Clostridium beijerinckii. Pichia kudriavzevii. Unless you’re a microbiome scientist, these microbes are not exactly household names.
But these living organisms live in the machine that drives many decisions on dairy farms: the cows’ rumen. Native Microbials, a company based in San Diego, harnesses microbes with the goal of improving cow production and efficiency. It is just about to launch its second product that it believes will boost milk production even more.
The company released its first product for cows last year, Galaxis 1.0, with the active microbes Clostridium beijerinckii and Pichia kudriavzevii. The product comes in 10-kilogram mylar bags that can be mixed right into a total mixed ration at just 5 grams per head per day — or 0.01 pound per head per day — enough to feed 2,000 cows.
Now, Native Microbials is preparing to roll out its second product, Galaxis Frontier, which has four active microbes — Ruminococcus bovis, Butyrivibrio fibrisolvens, Clostridium beijerinckii and Pichia kudriavzevii — and can boost milk production and feed efficiency even more.
Lisa Marotz, a microbiome scientist with Native Microbials, has only been in the dairy industry for a year, but she has been studying microbial ecosystems for much longer. In the past 20 years, she says, there has been a boom in next-generation sequencing to better understand the role of microbials in living things, including animals.
"The dairy industry is an awesome place to do that because cows, ruminants, unlike other animals, need their microbiomes," Marotz says. “We know that the rumen microbiome is completely essential not just to her health, but also to her ability to produce milk.”
Native Microbials was founded six years ago by a group of microbiologists whose first goal was to inventory the types of microbes living in the cow rumen. Marotz says the researchers collected 6,000 samples from cows around the world, including here in the U.S. and in Mexico.
“They wanted to see the type of diversity out there,” she says. “We just tried to learn as much as we could about what the rumen microbiome looks like under different circumstances.”
What those researchers found was a common core microbiome that was the same for cows eating pasture in Vermont or munching on high-grain diets in Mexico.
It was from this core microbiome, Marotz says, that additional analyses were done to find microbes most associated with cow health and high production. These “keystone organisms,” she says, were identified and, using anerobic chambers, isolated.
Making a feed additive
The challenge to cultivating microbes is that they are living organisms that must be preserved and are highly sensitive to oxygen.
Marotz says the company developed a licensed technology that could freeze-dry the microbes with a protective layer. The end product is a powder feed additive that is packed in mylar bags that can be mixed into a TMR. But it is only stable in a TMR for 24 hours.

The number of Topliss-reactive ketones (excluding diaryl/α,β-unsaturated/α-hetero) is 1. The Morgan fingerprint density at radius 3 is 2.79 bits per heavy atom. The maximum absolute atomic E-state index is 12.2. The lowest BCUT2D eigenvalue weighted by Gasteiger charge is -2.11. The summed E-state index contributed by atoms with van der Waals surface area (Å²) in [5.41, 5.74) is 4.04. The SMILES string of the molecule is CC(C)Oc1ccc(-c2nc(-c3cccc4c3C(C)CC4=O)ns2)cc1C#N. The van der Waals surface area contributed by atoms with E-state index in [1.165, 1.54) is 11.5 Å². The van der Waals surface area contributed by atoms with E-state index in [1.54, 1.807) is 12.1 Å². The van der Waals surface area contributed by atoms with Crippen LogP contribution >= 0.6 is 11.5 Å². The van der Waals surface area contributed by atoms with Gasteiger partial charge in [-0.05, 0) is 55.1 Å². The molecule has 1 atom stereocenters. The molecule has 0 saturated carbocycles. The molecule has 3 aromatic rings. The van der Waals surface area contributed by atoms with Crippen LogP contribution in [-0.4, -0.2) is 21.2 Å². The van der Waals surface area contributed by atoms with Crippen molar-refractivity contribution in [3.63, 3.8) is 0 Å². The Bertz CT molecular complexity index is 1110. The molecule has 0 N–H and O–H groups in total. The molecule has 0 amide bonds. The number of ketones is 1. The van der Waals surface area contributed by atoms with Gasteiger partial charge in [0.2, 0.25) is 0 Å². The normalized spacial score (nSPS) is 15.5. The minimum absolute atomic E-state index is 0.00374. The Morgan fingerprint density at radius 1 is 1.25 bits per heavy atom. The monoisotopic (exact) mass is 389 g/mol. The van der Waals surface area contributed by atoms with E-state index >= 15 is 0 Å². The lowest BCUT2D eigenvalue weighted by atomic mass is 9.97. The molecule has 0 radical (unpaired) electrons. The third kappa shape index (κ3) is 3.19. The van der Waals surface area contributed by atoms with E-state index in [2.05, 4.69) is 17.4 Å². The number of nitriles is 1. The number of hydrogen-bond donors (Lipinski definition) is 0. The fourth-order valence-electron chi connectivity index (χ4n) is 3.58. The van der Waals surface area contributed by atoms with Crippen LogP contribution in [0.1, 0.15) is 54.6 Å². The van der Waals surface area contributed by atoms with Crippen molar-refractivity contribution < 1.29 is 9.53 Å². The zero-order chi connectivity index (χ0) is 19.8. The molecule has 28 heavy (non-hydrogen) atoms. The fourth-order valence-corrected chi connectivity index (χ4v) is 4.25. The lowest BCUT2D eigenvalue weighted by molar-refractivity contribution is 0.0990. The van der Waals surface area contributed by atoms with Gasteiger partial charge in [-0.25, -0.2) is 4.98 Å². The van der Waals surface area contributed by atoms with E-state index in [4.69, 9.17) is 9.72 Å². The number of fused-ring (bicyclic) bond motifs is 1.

The 10-kilogram bags are designed to feed 2,000 cows at 5 grams per head per day. For a smaller, 200-head dairy, one bag would last a little over a week.
Marotz says the company uses micro-tracer audits on farms to ensure the right amount gets mixed into TMRs. She says the company is developing smaller-sized bags to be used on small dairies.
Does it work?
The big question is whether the feed additive — at a current cost of 10 cents per head per day — provides enough bang for the buck.
In a study done by California-based Dairy Experts, a contract research organization, the results were not great for Galaxis 1.0, but did show promise for Galaxis Frontier.
The additives were fed to 90 lactating Holsteins 20 to 40 days in milk. The results showed that, on average, cows fed Galaxis Frontier produced 4 kilograms — 8.8 pounds — more milk than cows that were not fed the additive. They also produced more butterfat and protein, and saw better feed efficiency.
But cows fed Galaxis 1.0 saw an only slight increase in production, butterfat and protein. In fact, it wasn’t even statistically significant from the control group, according to a report by Dairy Experts.
Only 20 farms, mostly larger farms, are using the product right now, Marotz says. These dairies are mostly in California and Colorado with trials ongoing in Arizona and an academic trial at Penn State. Since each state regulates animal feed additives, Galaxis has not yet been approved in several high-profile dairy states, she says, including New York and Texas.
Still, Marotz says the product could be a good option for dairy producers wanting a natural alternative to boost milk production.
"We bring value to the farmer. It's really cool, new technology, and it is all natural,” she says. "We think this is a safer way to improve efficiency in the dairy cow. These are native rumen microbes that can't be found anywhere else. You can't compare them to existing direct-fed microbials. It comes really from the heart of science.”
For more information on the Galaxis feed additive and Native Microbials, visit nativemicrobials.com.